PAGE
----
March is National Nutrition Month. This year’s theme “Put Your Best Fork Forward,” is a reminder that every bite counts! Some National Nutrition Month tips from the Academy of Nutrition and Dietetics include:
Create an eating style that includes a variety of healthy foods
Cook more at home and experiment with healthier ingredients
Remember that how much you eat is just as important as what you eat
Be physically active most days of the week by finding activities you enjoy, and
Meet with a registered dietitian nutritionist, or RDN, for personalized nutrition advice to help manage your weight and lower health risks
The 2015-20 Dietary Guidelines for Americans suggest starting with small changes in order to make healthier lasting changes you can enjoy. We all have good intentions, but sometimes it is hard to know where to start. The tips above may look overwhelming, but just choose one area to start with at a time.
Do you find yourself eating the same old foods day in and day out? Try to add a little variety — a new fruit or vegetable or at least one you haven’t had in a while.
If you’re not confident in cooking with a new vegetable look online for inspiration. There are so many great resources for healthy recipes such as Mayo Clinic’s Healthy Recipes page, websites for the American Heart Association and American Diabetes Association, Eating Well, Cooking Light and even Pinterest.
The USDA’s Supertracker website has an application where you can enter a recipe you love from home and experiment with substituting healthier ingredients to see what effect it has on the nutrition facts.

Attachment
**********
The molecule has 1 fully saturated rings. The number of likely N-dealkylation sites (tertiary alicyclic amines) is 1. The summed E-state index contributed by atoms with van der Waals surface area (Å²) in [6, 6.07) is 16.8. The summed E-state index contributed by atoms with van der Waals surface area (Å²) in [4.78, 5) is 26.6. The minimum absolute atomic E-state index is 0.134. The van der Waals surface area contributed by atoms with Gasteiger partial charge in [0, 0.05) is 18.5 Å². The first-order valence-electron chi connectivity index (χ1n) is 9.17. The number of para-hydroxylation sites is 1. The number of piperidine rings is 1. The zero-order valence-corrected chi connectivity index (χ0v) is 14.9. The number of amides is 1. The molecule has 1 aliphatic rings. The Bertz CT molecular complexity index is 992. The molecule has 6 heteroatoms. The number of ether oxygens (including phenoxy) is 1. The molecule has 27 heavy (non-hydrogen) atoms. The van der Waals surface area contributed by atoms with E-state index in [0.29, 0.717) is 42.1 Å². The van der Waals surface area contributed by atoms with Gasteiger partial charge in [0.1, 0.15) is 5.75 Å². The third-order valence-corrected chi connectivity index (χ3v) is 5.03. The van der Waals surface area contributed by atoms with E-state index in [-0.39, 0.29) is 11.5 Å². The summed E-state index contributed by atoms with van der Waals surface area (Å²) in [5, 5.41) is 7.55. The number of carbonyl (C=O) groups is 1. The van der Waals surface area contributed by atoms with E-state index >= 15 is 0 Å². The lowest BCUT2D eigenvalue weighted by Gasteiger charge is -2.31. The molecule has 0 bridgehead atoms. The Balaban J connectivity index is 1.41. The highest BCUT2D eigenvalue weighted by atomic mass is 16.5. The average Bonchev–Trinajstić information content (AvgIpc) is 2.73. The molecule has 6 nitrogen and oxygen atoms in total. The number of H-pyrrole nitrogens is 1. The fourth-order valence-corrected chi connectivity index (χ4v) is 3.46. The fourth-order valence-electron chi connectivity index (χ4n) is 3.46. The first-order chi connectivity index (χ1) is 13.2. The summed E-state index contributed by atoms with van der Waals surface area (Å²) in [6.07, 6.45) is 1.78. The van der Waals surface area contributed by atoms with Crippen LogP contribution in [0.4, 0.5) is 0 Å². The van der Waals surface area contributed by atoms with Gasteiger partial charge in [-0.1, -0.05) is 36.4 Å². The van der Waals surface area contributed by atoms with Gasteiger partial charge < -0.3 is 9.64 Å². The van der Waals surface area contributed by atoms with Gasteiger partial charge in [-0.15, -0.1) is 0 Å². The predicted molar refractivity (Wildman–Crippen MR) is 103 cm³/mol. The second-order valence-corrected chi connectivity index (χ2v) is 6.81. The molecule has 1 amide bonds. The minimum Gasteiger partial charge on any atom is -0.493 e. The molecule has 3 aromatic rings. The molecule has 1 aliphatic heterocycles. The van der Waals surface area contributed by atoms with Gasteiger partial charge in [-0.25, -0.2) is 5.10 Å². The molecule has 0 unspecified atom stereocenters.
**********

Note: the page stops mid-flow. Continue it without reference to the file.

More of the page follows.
For example, if you have a recipe that calls for sautéing vegetables in 4 tablespoons of butter, you can change this to 2 tablespoons of olive oil and see the decrease in calories and saturated fat right in front of your eyes!
Remembering that how much you eat is just as important as what you eat is essential. Just because a food is healthy, doesn’t mean we can eat an unlimited amount. More often than not, we are eating more calories than we estimate. Use an app like the USDA’s Supertracker or My Fitness Pal to track your intake for a few days and see if you are eating what you think you are. Make sure to measure your portions as even healthy foods can tip the calorie scale if we aren’t watching it. When I have a patient struggling with a weight loss plateau, even though they are eating healthy and exercising, the first thing we do is go back to measuring portion sizes again.
Being physically active may sound like a chore, especially when the weather isn’t beautiful. That is why it is important to find activities you enjoy. It may be too cold to walk outside, but what about a snowshoe hike to watch the sunset from the bluff?
Maybe you don’t feel like doing a full exercise video every day, but what about a 10 minute video? Or learning the choreography for your favorite music video? I can tell you from experience that trying to keep up with Michael Jackson’s “Billy Jean” dance moves will leave you laughing and sweating without feeling like you’re working out.
Meeting with a dietitian is a great way to get some personalized advice to help you meet your health goals. If you aren’t sure you would like a one-on-one consultation, a group weight management class, such as the Mayo Clinic Diet Program, may be a good option. It is a 10-week class, which provides information on weight loss, nutrition, physical activity and other healthy lifestyle behaviors. It is led by expert facilitators, including a registered dietitian nutritionist, an exercise physiologist and a psychology counselor. The next session starts April 5. Hurry because registration is limited! For more information or to register call 608-392-9587. To learn more about the program and other classes, visit www.mayoclinichealthsystem.org.
A couple other key habits to a healthier diet are drinking more water and eating more vegetables and whole grains. Sip on this tasty infused water for a refreshing treat without extra calories or sugar. This whole grain pasta salad is a great way to add some whole grains and veggies and get a little taste of spring.